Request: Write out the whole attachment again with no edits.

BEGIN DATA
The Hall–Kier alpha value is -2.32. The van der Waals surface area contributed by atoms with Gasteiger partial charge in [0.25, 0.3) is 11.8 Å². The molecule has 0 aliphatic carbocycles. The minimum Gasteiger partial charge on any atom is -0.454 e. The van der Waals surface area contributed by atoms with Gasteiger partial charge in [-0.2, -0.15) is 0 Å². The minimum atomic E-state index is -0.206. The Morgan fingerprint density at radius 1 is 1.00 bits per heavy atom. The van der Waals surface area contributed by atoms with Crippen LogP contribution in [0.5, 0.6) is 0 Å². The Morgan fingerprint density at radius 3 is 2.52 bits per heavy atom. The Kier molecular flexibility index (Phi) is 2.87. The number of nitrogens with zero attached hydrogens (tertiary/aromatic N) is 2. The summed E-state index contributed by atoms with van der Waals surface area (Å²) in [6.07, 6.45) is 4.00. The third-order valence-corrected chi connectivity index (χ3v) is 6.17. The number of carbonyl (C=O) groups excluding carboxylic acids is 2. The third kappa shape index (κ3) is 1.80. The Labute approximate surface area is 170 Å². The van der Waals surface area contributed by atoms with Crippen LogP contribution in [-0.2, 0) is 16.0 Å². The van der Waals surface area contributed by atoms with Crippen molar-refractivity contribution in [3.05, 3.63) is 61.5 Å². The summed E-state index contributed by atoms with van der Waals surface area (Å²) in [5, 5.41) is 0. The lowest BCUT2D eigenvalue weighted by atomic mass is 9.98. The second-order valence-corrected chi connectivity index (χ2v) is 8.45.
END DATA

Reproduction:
The Hall–Kier alpha value is -2.32. The van der Waals surface area contributed by atoms with Gasteiger partial charge in [0.25, 0.3) is 11.8 Å². The molecule has 0 aliphatic carbocycles. The minimum Gasteiger partial charge on any atom is -0.454 e. The van der Waals surface area contributed by atoms with Gasteiger partial charge in [-0.2, -0.15) is 0 Å². The minimum atomic E-state index is -0.206. The Morgan fingerprint density at radius 1 is 1.00 bits per heavy atom. The van der Waals surface area contributed by atoms with Crippen LogP contribution in [0.5, 0.6) is 0 Å². The Morgan fingerprint density at radius 3 is 2.52 bits per heavy atom. The Kier molecular flexibility index (Phi) is 2.87. The number of nitrogens with zero attached hydrogens (tertiary/aromatic N) is 2. The summed E-state index contributed by atoms with van der Waals surface area (Å²) in [6.07, 6.45) is 4.00. The third-order valence-corrected chi connectivity index (χ3v) is 6.17. The number of carbonyl (C=O) groups excluding carboxylic acids is 2. The third kappa shape index (κ3) is 1.80. The Labute approximate surface area is 170 Å². The van der Waals surface area contributed by atoms with Crippen LogP contribution in [-0.2, 0) is 16.0 Å². The van der Waals surface area contributed by atoms with Crippen molar-refractivity contribution in [3.05, 3.63) is 61.5 Å². The summed E-state index contributed by atoms with van der Waals surface area (Å²) in [5, 5.41) is 0. The lowest BCUT2D eigenvalue weighted by atomic mass is 9.98. The second-order valence-corrected chi connectivity index (χ2v) is 8.45.